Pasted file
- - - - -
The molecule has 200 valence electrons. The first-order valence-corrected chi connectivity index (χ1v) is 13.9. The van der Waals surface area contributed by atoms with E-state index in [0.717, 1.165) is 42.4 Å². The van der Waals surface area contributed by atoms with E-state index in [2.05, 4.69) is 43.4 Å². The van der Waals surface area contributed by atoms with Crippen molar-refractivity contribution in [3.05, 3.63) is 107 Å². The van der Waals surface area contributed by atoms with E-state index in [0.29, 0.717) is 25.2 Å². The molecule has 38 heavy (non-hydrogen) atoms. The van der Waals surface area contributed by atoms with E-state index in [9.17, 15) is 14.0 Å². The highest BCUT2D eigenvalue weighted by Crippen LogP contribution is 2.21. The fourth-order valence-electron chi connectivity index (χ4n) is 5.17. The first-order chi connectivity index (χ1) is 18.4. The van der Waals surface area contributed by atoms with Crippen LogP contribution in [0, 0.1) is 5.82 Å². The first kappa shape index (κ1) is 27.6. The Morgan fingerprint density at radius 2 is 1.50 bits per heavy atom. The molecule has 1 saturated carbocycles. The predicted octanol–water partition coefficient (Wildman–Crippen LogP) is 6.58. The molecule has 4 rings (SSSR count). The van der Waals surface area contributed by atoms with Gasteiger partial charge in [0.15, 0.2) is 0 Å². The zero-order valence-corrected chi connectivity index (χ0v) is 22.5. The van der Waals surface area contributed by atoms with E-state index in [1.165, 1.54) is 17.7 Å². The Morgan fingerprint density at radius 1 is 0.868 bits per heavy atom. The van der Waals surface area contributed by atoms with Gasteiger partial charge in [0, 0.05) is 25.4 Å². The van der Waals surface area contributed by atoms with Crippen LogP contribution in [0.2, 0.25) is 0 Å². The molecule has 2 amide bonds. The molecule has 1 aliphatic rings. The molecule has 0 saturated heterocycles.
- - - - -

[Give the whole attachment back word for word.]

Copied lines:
The molecule has 200 valence electrons. The first-order valence-corrected chi connectivity index (χ1v) is 13.9. The van der Waals surface area contributed by atoms with E-state index in [0.717, 1.165) is 42.4 Å². The van der Waals surface area contributed by atoms with E-state index in [2.05, 4.69) is 43.4 Å². The van der Waals surface area contributed by atoms with Crippen molar-refractivity contribution in [3.05, 3.63) is 107 Å². The van der Waals surface area contributed by atoms with E-state index in [0.29, 0.717) is 25.2 Å². The molecule has 38 heavy (non-hydrogen) atoms. The van der Waals surface area contributed by atoms with E-state index in [9.17, 15) is 14.0 Å². The highest BCUT2D eigenvalue weighted by Crippen LogP contribution is 2.21. The fourth-order valence-electron chi connectivity index (χ4n) is 5.17. The first-order chi connectivity index (χ1) is 18.4. The van der Waals surface area contributed by atoms with Crippen LogP contribution in [0, 0.1) is 5.82 Å². The first kappa shape index (κ1) is 27.6. The Morgan fingerprint density at radius 2 is 1.50 bits per heavy atom. The molecule has 1 saturated carbocycles. The predicted octanol–water partition coefficient (Wildman–Crippen LogP) is 6.58. The molecule has 4 rings (SSSR count). The van der Waals surface area contributed by atoms with Gasteiger partial charge in [0.15, 0.2) is 0 Å². The zero-order valence-corrected chi connectivity index (χ0v) is 22.5. The van der Waals surface area contributed by atoms with E-state index in [1.165, 1.54) is 17.7 Å². The Morgan fingerprint density at radius 1 is 0.868 bits per heavy atom. The van der Waals surface area contributed by atoms with Gasteiger partial charge in [0, 0.05) is 25.4 Å². The van der Waals surface area contributed by atoms with Crippen LogP contribution in [0.2, 0.25) is 0 Å². The molecule has 2 amide bonds. The molecule has 1 aliphatic rings. The molecule has 0 saturated heterocycles.